I breathe, letting my lips buzz, the sound echoing in its brassy wonder. Letting my fingers dance over the valves in a familiar patter, the sound reaching my ears through the blackness. A smirk plays across my vibrating lips as I effortlessly hit the C above the staff. I can feel the envious glares from the others in my section. Well, hey, at least you can throw envious looks. It's more than I can say of myself.
Then, a sound I hadn't heard in this room for years reaches my ears. A low, reedy bellow comes from the front of the room. I go silent. The bellow molds to a soulful ballad that brings tears to my unseeing eyes. The band room was completely void of sound except the weeping pitches coming from the instrument I thought I'd never hear again.
The ballad finishes with a finial gut-wrenching note as the bell rings for class to start. The whole jazz band has been shocked into silence.
"Hey, guys! As you can see, we have a new student here in jazz with us. We've been in need of a bari player, and as luck would have it, this lovely girl has joined us," comes Mr. Garcia's voice. "Would you like to introduce yourself?"
"Hello! I'm Noemi," the new girl says in a tenor pitch. Her voice sends a shiver down my spine. "I play the baritone saxophone, and I just moved here from San Francisco. I'm looking forward to getting to know all of you." I can hear the smile in her voice.
Mr. Garcia suggests playing some ice-breaker games as if we aren't all in high school, but we just roll with it.I flinch a little when it comes to be my turn. I don't exactly love being pegged as the school's token blind girl.
"My name's Evie. I play trumpet," I say shortly.
"What the heck is wrong with your eyes?" she asks. "You're not even looking at the people who're speaking, and it's incredibly rude. Trumpet players," she mutters under her breath.
I don't even bother trying to explain myself. Everyone will probably do that for me after I'm safely out of earshot. I'm just done explaining my situation to people. Fate dealt me a tall glass of bullshit, and I don't see why people are so into it. Drama, drama, drama. Recently he said that she said that we said some shit that you wouldn't believe, right? High schoolers are nothing if not drama-obsessed fools.
Once I'm out of the deserted hallway, I pull a cigarette out of my pocket and strike a match against a locker. An unruly habit, I know, so don't even bother trying to hard-time me on this. I need a release. I need to feel something if I can't see anything. The burn in my chest is calming and reassuring. I can still feel, if nothing else. I can still destroy myself, bit by bit.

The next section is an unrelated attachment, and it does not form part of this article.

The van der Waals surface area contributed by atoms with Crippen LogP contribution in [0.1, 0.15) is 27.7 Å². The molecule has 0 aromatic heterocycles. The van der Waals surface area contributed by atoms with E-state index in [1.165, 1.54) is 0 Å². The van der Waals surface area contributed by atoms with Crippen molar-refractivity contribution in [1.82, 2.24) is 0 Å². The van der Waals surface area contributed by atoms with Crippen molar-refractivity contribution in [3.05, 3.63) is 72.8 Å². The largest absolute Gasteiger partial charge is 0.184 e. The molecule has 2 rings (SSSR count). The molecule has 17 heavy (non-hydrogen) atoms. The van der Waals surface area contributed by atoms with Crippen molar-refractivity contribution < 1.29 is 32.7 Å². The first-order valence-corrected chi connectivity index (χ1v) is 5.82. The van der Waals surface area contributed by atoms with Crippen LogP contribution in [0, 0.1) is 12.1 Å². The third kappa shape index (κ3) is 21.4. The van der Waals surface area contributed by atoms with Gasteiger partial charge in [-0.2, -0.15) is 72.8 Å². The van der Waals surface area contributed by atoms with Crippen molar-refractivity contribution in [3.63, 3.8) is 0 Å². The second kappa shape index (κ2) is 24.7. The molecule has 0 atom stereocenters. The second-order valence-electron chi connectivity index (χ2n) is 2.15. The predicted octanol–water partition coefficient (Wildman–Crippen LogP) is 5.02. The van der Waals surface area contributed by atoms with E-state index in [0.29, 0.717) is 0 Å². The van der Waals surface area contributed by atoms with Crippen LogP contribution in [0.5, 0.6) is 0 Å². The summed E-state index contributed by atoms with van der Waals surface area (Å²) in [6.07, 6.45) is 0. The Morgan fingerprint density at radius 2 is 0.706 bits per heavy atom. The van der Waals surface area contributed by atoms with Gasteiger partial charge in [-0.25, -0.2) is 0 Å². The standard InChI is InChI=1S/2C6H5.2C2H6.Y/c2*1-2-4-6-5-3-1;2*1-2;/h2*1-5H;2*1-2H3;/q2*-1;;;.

The smoke detectors have been out for decades, and I exhale a giant puff in their general direction.
I can't believe he got replaced. That was never supposed to happen. She even sounds like him, plays like him, acts like him. God. This was never supposed to happen.
"Evie!" a voice calls from down the hall. "I'm so sorry! I had no right to say that, even if you weren't... you know."
"I would have to agree," I spit.
"Why did you run off like that? And are you smoking?" Noemi asks incredulously.
"Are you asking obvious questions?" I taunt, imitating her tone. "I ran off cause I don't want to explain it all again. Clearly I am smoking. You, unlike me, have two functioning eyes. This should be apparent. Want a drag?" I offer, holding out the smoldering cigarette in the direction of her voice.
"I suppose so," she answers, sounding uncertain. Noemi takes it from me, and a series of coughs soon follow. She places it in my mouth before I can object. I shiver from the light contact; I'm not used to people touching me, even by accident. People usually make sure to steer clear of me.
"Has anyone ever told you that you have beautiful eyes?" Her question startles me out of my gentle haze. Noemi sounds thoughtful.
"Never," I say, bewildered. "They're just brown, right?" I ask for confirmation.
"Have you seem them? 'Just' is not the right word for it," Noemi states admirably.
"I have seen them, actually, though it's been a few years. I don't remember anything special about them. My brother, now he had some eyes. They the most startling blue you've ever seen. We'd pass people on the street, and we'd see them do a double-take every time. It was really something..." I trail off.
"Wanna talk about it?" she offers somberly.
"Not particularly." The tears start to well up in my useless eyes, and I pray to the God that I don't believe in that Noemi doesn't see.
"Okay. But I'm here if you need me. It's the least I can do," Noemi says softly. "I'm sorry, whatever it was that happened. You seem like a really wonderful person, and no one deserves to lose someone like that."
A soft smile touches my lips. " Thank you. That means a lot."
"Anytime, Evie," comes her sweet voice, followed by a soft hand grasping mine.
AN: How was the first chapter? I really would like to hear what you guys think! If you have any suggestions or plot ideas, comment or direct message me (this goes for the rest of the book as well). I know everyone says this, but please comment. It makes me feel loved, and it's great to know what's going on in your guys' heads while reading this as a writer.
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In The Dark - girlxgirlTeen Fiction
Evie is struggling. There's no point in sugar-coating it. Her life started spiraling downhill after the death of her brother and the loss of her vision. At the moment, her love for trumpet and music is the only thing holding her together. A year af...